Saturday, December 25, 2010

Merry Christmas to One and All

In Star Trek III: The Search for Spock, Dr McCoy says that, by scuttling the Enterprise, Kirk has turned death into a fighting chance for life.

In the case of man's confrontation with the spectre of nuclear annihilation, many songwriters and performers turned possible death into a fighting chance for art -- or, or least, record sales.

My Christmas gift to you, my friends, is an anthology I've put together called The A-Bomb B-List.  None of these songs is on the soundtrack to The Atomic Cafe film, or in the wonderful 4-disc-and-book set Atomic Platters.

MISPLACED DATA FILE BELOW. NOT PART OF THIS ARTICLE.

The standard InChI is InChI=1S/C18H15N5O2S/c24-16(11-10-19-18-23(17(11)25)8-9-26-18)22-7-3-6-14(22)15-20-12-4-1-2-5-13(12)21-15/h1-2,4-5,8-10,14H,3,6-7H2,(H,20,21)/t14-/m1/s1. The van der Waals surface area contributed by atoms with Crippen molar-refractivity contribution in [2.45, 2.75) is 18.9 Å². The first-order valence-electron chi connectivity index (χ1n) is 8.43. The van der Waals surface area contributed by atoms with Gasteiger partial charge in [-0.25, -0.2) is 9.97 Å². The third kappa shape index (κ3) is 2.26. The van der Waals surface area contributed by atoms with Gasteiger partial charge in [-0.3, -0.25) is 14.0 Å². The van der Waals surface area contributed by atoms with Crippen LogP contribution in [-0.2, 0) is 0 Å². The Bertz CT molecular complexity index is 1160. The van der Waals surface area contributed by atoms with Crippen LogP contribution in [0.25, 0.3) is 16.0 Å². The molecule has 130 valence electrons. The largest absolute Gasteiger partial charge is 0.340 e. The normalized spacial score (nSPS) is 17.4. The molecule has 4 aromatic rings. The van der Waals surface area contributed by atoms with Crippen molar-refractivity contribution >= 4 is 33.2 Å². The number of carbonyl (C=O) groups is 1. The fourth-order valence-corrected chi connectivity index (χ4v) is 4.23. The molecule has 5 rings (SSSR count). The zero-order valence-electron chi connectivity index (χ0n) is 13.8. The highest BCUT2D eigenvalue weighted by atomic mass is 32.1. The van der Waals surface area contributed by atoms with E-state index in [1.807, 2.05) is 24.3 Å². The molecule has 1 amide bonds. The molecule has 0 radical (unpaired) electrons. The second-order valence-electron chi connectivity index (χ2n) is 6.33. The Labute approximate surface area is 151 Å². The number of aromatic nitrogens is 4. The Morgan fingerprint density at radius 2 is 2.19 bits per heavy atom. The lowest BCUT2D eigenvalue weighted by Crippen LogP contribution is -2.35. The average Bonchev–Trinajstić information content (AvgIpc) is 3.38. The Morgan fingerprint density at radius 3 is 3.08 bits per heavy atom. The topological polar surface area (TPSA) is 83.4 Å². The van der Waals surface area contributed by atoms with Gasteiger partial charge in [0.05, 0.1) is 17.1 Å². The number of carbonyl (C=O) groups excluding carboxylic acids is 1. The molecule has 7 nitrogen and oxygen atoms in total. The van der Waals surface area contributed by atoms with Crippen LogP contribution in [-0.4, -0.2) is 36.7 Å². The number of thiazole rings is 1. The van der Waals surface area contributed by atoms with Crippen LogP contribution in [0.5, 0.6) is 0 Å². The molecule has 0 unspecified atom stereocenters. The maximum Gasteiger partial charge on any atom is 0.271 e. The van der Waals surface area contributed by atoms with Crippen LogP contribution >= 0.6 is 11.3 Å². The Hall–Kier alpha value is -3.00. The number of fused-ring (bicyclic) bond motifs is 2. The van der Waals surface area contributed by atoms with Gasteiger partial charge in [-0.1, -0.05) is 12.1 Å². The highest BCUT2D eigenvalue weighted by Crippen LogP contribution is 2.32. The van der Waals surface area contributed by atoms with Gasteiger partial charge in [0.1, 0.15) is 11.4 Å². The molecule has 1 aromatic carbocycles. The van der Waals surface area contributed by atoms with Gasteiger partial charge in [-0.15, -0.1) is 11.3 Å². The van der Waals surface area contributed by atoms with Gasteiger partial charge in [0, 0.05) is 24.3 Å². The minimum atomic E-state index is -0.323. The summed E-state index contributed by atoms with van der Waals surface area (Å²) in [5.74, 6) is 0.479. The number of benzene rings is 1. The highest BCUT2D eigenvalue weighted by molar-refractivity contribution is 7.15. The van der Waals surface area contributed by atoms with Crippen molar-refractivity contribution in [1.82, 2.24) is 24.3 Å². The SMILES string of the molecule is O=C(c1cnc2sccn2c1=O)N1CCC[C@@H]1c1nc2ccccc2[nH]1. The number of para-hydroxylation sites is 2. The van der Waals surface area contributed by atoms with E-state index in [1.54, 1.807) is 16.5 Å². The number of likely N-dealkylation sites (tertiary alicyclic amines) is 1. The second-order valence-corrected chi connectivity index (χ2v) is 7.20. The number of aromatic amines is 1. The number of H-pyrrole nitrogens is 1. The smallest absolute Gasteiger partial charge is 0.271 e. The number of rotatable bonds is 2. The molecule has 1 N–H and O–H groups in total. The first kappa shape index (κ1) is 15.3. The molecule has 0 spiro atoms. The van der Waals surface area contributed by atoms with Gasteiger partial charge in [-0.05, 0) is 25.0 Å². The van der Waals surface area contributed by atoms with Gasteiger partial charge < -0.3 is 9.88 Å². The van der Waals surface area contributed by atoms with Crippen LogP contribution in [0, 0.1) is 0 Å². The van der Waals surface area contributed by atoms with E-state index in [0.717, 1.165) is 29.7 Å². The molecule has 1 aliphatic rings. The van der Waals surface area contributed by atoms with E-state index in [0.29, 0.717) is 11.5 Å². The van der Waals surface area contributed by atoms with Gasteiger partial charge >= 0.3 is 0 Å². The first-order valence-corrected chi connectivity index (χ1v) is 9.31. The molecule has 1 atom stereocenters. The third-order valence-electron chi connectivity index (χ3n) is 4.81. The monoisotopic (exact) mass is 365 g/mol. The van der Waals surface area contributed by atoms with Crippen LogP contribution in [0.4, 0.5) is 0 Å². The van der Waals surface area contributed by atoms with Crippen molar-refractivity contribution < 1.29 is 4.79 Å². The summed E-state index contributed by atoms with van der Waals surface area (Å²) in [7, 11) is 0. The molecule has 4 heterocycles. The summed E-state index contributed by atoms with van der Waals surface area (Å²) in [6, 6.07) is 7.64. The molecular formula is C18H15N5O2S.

Most of these songs, in fact, are from the 1970s and later.  Here is a track list:

1 - Atomic Bomb Blues - Homer Harris 1946

2 - Atomic Baby - Amos Wilburn 1950
3 - Fujiyama Mama - Wanda Jackson 1957
4 - God's Gonna Turn Us To Dust - Johnny Tyler 1960
5 - A Hard Rain's Gonna Fall - Bob Dylan 1962
6 - Eve of Destruction - BarryMcGuire 1965
7 - So Long, Mom (A Song for World War III) - Tom Lehrer 1965
8 - Electric Funeral - Black Sabbath 1970
9 - Damnation Alley - Hawkwind 1977
10 - Your Love Is Like Nuclear Waste - Tuff Darts 1978
11 - Nuclear Attack - Gary Moore 1980
12 - Fylingdale Flyer - Jethro Tull 1980
13 - Einstein A Go-Go - Landscape 1981
14 - Manhattan Project - Rush 1985
15 - If the Bombs Fall - Larry Norman 1986
16 - Christmas at Ground Zero - Weird Al Yankovic 1986
17 - Watchin' Joey Glow - Steve Goodman 1989
18 - Workin' at the Nuclear Power Plant - Penny File 2002
19 - Radiation Song - The Aquabats 2002
20 - Santa Came On A Nuclear Missile - Heather Noel 2003